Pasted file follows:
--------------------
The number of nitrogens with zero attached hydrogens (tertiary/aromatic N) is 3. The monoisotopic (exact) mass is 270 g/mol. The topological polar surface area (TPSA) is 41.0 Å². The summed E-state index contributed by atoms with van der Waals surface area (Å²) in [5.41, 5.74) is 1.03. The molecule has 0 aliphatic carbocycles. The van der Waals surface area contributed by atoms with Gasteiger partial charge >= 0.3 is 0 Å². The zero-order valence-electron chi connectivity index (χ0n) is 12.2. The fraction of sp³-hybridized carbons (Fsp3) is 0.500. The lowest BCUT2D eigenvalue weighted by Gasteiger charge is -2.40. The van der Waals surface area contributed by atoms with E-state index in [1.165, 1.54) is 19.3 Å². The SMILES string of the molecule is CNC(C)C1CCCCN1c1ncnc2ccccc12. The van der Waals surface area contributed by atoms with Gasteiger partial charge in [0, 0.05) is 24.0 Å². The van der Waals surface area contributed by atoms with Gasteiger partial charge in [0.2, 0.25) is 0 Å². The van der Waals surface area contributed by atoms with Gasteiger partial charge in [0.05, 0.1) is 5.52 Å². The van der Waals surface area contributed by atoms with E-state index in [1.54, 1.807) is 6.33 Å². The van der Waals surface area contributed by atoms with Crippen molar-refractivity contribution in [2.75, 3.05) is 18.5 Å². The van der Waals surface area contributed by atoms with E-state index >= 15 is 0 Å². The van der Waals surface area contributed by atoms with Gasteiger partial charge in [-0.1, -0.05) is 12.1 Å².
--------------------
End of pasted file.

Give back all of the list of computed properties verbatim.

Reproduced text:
The number of nitrogens with zero attached hydrogens (tertiary/aromatic N) is 3. The monoisotopic (exact) mass is 270 g/mol. The topological polar surface area (TPSA) is 41.0 Å². The summed E-state index contributed by atoms with van der Waals surface area (Å²) in [5.41, 5.74) is 1.03. The molecule has 0 aliphatic carbocycles. The van der Waals surface area contributed by atoms with Gasteiger partial charge >= 0.3 is 0 Å². The zero-order valence-electron chi connectivity index (χ0n) is 12.2. The fraction of sp³-hybridized carbons (Fsp3) is 0.500. The lowest BCUT2D eigenvalue weighted by Gasteiger charge is -2.40. The van der Waals surface area contributed by atoms with E-state index in [1.165, 1.54) is 19.3 Å². The SMILES string of the molecule is CNC(C)C1CCCCN1c1ncnc2ccccc12. The van der Waals surface area contributed by atoms with Gasteiger partial charge in [0, 0.05) is 24.0 Å². The van der Waals surface area contributed by atoms with Gasteiger partial charge in [0.2, 0.25) is 0 Å². The van der Waals surface area contributed by atoms with Gasteiger partial charge in [0.05, 0.1) is 5.52 Å². The van der Waals surface area contributed by atoms with E-state index in [1.54, 1.807) is 6.33 Å². The van der Waals surface area contributed by atoms with Crippen molar-refractivity contribution in [2.75, 3.05) is 18.5 Å². The van der Waals surface area contributed by atoms with E-state index >= 15 is 0 Å². The van der Waals surface area contributed by atoms with Gasteiger partial charge in [-0.1, -0.05) is 12.1 Å².